No one is going to read this anyway so I will just hush up for now. Happy Ground Hog's Day to all of you, including both Evil Dougs. Let's hope it's an early spring so we can get our covered wagons out on the open prairie and head out toward the dying sun. Ho!

Anonymous 9:21 AM  

I get my "news" from HuffPo.

jberg 9:21 AM  

I think the brackets are the problem. They just scream out that something is changing. Leave them out and this would have been more challenging.

On the other hand, they're fun! So I didn't mind the help. I got the backwards thing with the first themer, and then FUSE, but it took me longer to notice the other changes.

@Loren, nice subtle job of bragging about how you know Korean!

My only small complaint is that a STEM is not really part of a flower, botanically speaking. Close enough for CW, though.

Anonymous 9:29 AM  

@chet: AYFKM? If you care at all about your country, your children, or your earth, you'd find yourself in a world that is on a collision course with all manner of awful.

If this were the halcyon days of American government and all we could complain about was gridlock, maybe your point would be well made. But we live in a new era. An era where a HS fascist can get nominated for SCOTUS. An era when a "president" can berate an ally over the phone. An era where a "president" can threaten Mexico with military intervention if their military can control those "bad hombres."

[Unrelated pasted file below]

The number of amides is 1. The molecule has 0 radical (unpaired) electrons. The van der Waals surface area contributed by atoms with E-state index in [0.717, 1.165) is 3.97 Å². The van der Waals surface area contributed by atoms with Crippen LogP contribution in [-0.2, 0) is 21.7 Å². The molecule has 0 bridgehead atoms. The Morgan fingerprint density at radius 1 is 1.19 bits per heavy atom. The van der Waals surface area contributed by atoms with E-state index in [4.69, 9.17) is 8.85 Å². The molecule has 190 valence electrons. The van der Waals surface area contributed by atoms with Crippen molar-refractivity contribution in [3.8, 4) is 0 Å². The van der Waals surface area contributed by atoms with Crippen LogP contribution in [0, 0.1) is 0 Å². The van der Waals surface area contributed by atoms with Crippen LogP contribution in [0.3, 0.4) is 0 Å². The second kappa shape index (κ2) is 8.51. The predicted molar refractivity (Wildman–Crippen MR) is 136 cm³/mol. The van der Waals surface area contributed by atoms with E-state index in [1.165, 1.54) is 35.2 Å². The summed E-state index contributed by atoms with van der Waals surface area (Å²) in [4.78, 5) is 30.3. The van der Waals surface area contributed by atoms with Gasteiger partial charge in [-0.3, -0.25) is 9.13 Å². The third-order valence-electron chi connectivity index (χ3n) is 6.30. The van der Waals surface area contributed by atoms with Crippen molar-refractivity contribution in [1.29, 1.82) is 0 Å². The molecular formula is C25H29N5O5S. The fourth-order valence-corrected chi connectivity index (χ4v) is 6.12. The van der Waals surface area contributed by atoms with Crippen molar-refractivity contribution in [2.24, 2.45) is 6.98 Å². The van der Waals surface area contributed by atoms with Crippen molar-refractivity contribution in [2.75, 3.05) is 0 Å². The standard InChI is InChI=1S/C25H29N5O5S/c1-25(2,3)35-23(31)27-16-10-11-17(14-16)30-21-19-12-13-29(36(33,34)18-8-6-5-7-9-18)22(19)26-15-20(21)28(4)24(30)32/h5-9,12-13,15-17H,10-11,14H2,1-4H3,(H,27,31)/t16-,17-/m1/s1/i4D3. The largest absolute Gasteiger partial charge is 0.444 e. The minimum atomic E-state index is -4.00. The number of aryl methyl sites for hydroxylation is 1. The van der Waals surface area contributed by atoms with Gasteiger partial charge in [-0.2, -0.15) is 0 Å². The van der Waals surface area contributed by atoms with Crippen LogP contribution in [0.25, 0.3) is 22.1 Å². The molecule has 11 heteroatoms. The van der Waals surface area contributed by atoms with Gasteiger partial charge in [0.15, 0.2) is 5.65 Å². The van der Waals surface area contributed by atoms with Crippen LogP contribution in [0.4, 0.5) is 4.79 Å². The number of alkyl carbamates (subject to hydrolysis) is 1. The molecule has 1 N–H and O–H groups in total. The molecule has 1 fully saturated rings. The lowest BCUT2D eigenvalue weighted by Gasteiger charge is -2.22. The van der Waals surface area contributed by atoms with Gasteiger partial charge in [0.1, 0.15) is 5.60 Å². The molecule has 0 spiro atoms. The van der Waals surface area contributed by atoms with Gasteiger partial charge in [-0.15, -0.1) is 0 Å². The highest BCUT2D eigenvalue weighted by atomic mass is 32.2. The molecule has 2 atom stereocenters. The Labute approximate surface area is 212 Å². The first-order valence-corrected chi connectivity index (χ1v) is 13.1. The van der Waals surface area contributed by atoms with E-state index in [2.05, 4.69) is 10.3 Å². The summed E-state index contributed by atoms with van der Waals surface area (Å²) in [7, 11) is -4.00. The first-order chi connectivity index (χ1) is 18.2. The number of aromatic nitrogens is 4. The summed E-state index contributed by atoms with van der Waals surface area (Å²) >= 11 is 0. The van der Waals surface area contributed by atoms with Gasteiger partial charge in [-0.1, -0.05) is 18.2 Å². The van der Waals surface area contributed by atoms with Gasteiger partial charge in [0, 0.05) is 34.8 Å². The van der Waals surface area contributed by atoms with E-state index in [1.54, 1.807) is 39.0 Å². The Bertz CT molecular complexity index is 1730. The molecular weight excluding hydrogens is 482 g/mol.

I'm not sure what world you live in, but seeing any progress in our civilization crumble before our very eyes kinda makes one grumpy. So in the words of most Don John trolls, "get over it, snowflake." And by "snowflake" I don't mean that you're not a special unique winner just because you're you, I mean you're just a unique kind of idiot.

Tita 9:30 AM  

I'm hoping my cruciverbophile friends here can help me out. My sister and I are each looking for an old NYT puzzle. I've googled and googled and came up either empty-handed or with the wrong puzzle.
Any help you can give me on databases that aren't exposed to google indexing that I need to search directly, that include really old (Maleska or Weng era) puzzles?

******Spoiler alert...if you're working your way through old puzzles, skip to next post, as I'm revealing the clues and answers...

First...a Sunday puzzle, probably prior to had clues you had to visualize...
One clue was: "racehttup"

(My sister asked me to find this for her just a few days ago...that's what I meant by she inadvertently gave me a big spoiler for today's puzzle...)

Another clue... This one's a toughie...hard to type out on an iPad. Here's an approximation...
In print, those less than signs were checkmarks, with a large space between them.

Next puzzle...
Was an April Fool's Day puzzle from many years back.
Its trick was that it broke all the puzzle having a different form of the answer in the clue, and a two-letter word, and the same answer twice in the grid...

For the latter, I could go brute force through all the April 1s in the archive, I guess... (This one was pretty surely a Shortz puzzle.)

Any ideas?
My sister thanks you, and I thank you.

Anonymous 9:34 AM  

Is Rex every happy? Such an annoying curmudgeon.

GILL I. 9:37 AM